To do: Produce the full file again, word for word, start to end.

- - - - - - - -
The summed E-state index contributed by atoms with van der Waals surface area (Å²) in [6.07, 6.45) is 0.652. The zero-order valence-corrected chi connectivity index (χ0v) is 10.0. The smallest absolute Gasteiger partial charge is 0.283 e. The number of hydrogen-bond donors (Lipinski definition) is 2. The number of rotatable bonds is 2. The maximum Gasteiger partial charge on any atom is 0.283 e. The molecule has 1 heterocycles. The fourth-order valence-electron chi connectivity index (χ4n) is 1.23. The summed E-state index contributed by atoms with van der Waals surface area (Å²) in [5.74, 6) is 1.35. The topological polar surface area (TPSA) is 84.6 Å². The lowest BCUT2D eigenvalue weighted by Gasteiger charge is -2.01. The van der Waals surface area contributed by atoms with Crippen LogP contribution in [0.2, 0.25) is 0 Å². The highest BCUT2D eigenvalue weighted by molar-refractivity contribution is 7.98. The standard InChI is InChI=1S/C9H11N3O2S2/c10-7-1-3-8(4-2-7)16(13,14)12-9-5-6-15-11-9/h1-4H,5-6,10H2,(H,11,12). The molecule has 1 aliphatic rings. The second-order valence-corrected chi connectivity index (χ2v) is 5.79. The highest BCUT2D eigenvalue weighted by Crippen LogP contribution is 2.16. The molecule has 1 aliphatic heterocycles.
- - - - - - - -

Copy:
The summed E-state index contributed by atoms with van der Waals surface area (Å²) in [6.07, 6.45) is 0.652. The zero-order valence-corrected chi connectivity index (χ0v) is 10.0. The smallest absolute Gasteiger partial charge is 0.283 e. The number of hydrogen-bond donors (Lipinski definition) is 2. The number of rotatable bonds is 2. The maximum Gasteiger partial charge on any atom is 0.283 e. The molecule has 1 heterocycles. The fourth-order valence-electron chi connectivity index (χ4n) is 1.23. The summed E-state index contributed by atoms with van der Waals surface area (Å²) in [5.74, 6) is 1.35. The topological polar surface area (TPSA) is 84.6 Å². The lowest BCUT2D eigenvalue weighted by Gasteiger charge is -2.01. The van der Waals surface area contributed by atoms with Crippen LogP contribution in [0.2, 0.25) is 0 Å². The highest BCUT2D eigenvalue weighted by molar-refractivity contribution is 7.98. The standard InChI is InChI=1S/C9H11N3O2S2/c10-7-1-3-8(4-2-7)16(13,14)12-9-5-6-15-11-9/h1-4H,5-6,10H2,(H,11,12). The molecule has 1 aliphatic rings. The second-order valence-corrected chi connectivity index (χ2v) is 5.79. The highest BCUT2D eigenvalue weighted by Crippen LogP contribution is 2.16. The molecule has 1 aliphatic heterocycles.